I admit I was not familiar with poet Gregory Pardlo's work before it was announced last week that he had won the Pulitzer Prize for his book, Digest. Apparently, that was a common reaction to the announcement. He is not well-known, but, based on what I've read over the last few days, perhaps he deserves to be.
His poems - at least the ones that I've now read - seem very descriptive. He paints vivid pictures with his words, and many of the poems seem firmly based on childhood experiences or childhood scenes observed. Such is the case with his poem "Double Dutch" which paints a picture of girls jumping rope and of a jumper who "stair-steps into mid-air as if she's jumping rope in low-gravity." Can't you just see it?
The girls turning double-dutch
bob & weave like boxers pulling
punches, shadowing each other,
sparring across the slack cord
casting parabolas in the air. They
whip quick as an infant’s pulse
and the jumper, before she
enters the winking, nods in time
as if she has a notion to share,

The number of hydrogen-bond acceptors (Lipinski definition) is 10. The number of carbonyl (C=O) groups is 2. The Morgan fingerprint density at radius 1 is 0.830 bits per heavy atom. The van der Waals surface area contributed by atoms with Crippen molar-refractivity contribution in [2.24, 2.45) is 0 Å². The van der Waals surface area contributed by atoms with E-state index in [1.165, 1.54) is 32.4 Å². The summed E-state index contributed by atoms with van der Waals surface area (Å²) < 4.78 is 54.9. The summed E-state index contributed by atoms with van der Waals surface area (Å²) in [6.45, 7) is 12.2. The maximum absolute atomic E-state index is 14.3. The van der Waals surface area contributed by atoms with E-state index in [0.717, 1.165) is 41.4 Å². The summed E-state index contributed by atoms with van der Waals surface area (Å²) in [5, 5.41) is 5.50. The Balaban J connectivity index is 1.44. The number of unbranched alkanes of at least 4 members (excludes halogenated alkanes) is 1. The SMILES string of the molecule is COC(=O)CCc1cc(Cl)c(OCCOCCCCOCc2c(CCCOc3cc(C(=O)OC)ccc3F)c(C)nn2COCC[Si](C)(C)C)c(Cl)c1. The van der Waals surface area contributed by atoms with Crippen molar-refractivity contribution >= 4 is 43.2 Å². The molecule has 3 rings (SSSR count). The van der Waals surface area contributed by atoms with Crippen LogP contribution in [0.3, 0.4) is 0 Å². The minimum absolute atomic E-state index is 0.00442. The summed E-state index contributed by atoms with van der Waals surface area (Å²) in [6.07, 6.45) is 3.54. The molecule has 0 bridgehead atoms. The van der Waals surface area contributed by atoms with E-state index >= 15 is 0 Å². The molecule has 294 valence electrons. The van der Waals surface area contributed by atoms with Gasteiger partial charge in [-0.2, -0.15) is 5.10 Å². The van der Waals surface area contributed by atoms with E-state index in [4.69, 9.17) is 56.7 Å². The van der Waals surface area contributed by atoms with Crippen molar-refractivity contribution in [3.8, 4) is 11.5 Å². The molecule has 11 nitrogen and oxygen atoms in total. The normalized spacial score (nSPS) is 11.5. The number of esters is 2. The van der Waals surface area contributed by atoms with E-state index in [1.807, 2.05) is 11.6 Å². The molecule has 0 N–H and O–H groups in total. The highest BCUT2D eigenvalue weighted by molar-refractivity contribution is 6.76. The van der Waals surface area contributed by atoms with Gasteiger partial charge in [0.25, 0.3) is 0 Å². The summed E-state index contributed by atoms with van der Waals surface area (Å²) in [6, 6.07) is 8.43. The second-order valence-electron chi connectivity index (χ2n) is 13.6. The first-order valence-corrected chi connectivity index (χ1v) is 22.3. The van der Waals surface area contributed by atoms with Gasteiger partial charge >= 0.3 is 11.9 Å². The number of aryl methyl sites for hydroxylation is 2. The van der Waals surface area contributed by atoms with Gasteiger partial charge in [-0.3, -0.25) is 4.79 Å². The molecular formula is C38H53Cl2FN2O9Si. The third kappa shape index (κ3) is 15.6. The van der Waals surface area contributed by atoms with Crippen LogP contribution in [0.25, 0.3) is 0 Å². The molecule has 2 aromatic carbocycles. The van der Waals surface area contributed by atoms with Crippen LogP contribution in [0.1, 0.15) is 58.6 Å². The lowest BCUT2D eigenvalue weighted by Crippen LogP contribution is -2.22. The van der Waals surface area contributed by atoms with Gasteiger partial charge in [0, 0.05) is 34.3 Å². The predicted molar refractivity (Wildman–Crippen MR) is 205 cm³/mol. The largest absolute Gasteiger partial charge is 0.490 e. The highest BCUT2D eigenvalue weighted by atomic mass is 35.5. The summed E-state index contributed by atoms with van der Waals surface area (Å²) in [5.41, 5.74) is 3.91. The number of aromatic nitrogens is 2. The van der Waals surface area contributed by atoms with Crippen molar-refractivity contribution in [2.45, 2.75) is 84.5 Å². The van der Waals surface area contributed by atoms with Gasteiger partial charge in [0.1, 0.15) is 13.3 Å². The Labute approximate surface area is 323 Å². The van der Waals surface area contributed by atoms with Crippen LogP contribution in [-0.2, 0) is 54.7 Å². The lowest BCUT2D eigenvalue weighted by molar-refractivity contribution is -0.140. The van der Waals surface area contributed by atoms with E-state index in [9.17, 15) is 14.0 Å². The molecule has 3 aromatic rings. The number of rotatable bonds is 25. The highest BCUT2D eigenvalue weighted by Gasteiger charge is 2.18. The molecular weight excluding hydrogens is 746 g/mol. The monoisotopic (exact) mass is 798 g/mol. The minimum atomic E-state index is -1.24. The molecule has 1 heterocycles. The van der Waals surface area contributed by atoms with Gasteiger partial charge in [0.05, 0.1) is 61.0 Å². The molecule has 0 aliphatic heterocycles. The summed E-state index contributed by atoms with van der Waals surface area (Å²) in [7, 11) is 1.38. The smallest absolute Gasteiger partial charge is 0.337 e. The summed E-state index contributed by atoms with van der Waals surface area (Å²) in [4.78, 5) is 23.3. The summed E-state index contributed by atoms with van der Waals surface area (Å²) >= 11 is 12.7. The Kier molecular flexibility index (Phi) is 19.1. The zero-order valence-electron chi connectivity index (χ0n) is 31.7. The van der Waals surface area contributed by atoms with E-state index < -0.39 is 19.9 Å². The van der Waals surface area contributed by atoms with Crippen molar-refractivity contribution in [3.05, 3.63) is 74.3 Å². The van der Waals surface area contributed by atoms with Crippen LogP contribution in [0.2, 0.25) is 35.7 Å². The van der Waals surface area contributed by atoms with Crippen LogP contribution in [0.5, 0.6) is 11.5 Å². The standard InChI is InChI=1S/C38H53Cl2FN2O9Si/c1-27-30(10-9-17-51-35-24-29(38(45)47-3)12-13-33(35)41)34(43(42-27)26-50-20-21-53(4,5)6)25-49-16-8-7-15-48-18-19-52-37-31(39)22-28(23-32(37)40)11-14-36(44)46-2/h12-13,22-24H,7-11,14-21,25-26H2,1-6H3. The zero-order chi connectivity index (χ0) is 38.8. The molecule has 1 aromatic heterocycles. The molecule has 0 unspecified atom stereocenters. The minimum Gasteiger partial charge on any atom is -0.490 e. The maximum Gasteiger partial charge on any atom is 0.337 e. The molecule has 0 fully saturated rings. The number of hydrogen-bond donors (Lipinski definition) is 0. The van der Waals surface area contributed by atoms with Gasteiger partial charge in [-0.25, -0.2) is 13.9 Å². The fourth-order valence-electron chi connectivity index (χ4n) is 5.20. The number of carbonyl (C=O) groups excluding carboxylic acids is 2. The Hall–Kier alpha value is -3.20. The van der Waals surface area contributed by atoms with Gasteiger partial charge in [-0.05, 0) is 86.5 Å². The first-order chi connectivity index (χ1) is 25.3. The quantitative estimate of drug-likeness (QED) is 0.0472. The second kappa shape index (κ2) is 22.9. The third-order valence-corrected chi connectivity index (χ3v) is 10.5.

waiting her chance to speak. But she’s
anticipating the upbeat
like a bandleader counting off
the tune they are about to swing into.
The jumper stair-steps into mid-air
as if she’s jumping rope in low-gravity,
training for a lunar mission. Airborne a moment
long enough to fit a second thought in,
she looks caught in the mouth bones of a fish
as she flutter-floats into motion
like a figure in a stack of time-lapse photos
thumbed alive. Once inside,
the bells tied to her shoestrings rouse the gods
who’ve lain in the dust since the Dutch
acquired Manhattan. How she dances
patterns like a dust-heavy bee retracing
its travels in scale before the hive. How
the whole stunning contraption of girl and rope
slaps and scoops like a paddle boat.
Her misted skin arranges the light
with each adjustment and flex. Now heather-
hued, now sheen, light listing on the fulcrum
of a wrist and the bare jutted joints of elbow
and knee, and the faceted surfaces of muscle,
surfaces fracturing and reforming
like a sun-tickled sleeve of running water.
She makes jewelry of herself and garlands
the ground with shadows.